Morning sickness could indicate low breast cancer risk
Women who suffer from morning sickness while pregnant may have a 30% lower risk of later developing breast cancer than women who remain nausea-free, research shows.
Scientists are not sure of the exact mechanisms responsible for pregnancy nausea, but suggest it may result from changing levels of human chorionic gonadotrophin hormone, which may also protect against cancer.
"Pregnancy is a time of drastic physiological changes, including rapid development and alterationg in the breast tissue," says lead study author, David Jaworowicz.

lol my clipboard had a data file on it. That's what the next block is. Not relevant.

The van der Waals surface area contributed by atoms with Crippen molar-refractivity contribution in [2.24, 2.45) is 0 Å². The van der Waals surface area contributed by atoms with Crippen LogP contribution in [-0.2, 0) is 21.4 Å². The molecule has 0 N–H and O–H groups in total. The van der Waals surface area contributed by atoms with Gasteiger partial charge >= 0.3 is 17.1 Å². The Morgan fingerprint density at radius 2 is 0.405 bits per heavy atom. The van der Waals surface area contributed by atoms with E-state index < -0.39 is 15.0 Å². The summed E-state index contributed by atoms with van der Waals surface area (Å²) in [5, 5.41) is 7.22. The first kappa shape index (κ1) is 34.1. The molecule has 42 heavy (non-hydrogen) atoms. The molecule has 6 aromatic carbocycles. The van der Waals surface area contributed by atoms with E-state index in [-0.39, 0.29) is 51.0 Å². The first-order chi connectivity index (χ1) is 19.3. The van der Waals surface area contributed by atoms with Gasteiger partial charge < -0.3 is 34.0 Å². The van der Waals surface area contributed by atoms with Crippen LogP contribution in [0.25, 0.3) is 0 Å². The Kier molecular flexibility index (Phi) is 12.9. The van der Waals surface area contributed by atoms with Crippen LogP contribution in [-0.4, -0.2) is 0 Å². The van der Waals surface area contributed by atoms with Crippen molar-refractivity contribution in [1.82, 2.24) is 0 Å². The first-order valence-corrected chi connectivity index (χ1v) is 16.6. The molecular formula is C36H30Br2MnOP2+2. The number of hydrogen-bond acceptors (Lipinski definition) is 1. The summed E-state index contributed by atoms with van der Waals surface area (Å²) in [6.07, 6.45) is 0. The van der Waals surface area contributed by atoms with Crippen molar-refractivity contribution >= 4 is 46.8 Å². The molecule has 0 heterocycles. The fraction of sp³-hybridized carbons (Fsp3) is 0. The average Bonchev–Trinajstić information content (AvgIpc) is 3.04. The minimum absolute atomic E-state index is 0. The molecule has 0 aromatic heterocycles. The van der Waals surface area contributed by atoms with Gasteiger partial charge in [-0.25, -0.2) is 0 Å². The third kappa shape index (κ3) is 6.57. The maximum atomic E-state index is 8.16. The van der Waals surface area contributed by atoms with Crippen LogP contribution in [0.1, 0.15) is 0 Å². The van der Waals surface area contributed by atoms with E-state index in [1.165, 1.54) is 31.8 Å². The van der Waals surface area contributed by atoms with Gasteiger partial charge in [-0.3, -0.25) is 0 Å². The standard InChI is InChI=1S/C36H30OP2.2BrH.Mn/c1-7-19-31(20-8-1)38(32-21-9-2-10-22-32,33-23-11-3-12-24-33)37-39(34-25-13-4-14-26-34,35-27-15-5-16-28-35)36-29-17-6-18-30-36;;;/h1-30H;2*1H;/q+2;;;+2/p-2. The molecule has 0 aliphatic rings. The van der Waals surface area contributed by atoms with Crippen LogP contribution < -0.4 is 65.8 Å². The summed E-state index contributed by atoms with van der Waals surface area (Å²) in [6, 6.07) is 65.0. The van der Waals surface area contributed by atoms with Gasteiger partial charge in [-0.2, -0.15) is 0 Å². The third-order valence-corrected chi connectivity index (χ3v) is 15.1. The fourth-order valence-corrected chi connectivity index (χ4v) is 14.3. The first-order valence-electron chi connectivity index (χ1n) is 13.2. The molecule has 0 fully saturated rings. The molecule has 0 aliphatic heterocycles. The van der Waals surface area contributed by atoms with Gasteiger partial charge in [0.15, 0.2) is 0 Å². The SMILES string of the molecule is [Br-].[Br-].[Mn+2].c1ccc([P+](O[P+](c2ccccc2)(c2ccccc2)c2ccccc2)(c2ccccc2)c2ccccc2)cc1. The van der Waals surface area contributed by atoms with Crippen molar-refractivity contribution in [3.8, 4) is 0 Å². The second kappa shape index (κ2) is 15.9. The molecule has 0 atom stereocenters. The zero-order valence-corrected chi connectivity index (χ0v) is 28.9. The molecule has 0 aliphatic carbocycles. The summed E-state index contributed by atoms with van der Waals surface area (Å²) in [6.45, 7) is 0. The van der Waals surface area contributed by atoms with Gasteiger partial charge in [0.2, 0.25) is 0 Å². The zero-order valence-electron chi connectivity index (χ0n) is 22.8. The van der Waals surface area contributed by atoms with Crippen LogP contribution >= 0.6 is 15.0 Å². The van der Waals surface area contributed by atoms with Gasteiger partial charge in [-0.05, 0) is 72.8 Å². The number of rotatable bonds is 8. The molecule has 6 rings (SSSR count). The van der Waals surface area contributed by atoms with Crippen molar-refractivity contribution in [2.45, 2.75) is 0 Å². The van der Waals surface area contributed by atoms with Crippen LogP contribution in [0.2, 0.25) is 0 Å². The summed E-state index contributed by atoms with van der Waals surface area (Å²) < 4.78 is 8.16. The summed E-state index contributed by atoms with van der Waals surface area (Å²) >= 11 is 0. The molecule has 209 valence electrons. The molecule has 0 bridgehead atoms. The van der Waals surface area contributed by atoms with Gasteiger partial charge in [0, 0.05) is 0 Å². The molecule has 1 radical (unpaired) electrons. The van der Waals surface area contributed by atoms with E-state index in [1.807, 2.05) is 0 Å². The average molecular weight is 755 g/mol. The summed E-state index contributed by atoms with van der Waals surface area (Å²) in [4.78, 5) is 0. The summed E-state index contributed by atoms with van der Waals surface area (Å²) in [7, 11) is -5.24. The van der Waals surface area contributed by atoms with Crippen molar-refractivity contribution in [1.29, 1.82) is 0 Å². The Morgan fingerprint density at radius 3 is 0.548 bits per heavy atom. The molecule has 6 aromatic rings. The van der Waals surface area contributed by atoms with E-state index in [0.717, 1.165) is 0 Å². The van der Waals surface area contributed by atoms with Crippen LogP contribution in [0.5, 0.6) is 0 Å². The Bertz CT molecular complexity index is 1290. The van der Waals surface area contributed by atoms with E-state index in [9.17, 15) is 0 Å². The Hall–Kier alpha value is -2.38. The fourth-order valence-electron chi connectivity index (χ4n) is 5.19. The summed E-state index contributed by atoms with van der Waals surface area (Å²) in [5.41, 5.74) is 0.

"The rapidly changing anatomy of the breast makes it more susceptible to errors in DNA replication and or repair, which may translate into breast cancer."
The scientists compared the pregnancies of 1,001 women with primary breast cancer with those of 1,917 women without breast cancer.
They found that as nausea symptoms worsened or if they persisted for longer, women's risk of developing breast cancer reduced.
Jaworowicz says future studies will investigate the potential association between pregnancy characteristics and genetic polymorphisms of particular enzymes responsible for estrogen metabolism.
"This will help us to elucidate the potential link between pregnancy-associated conditions, hormonal exposure and breast cancer risk," he concludes.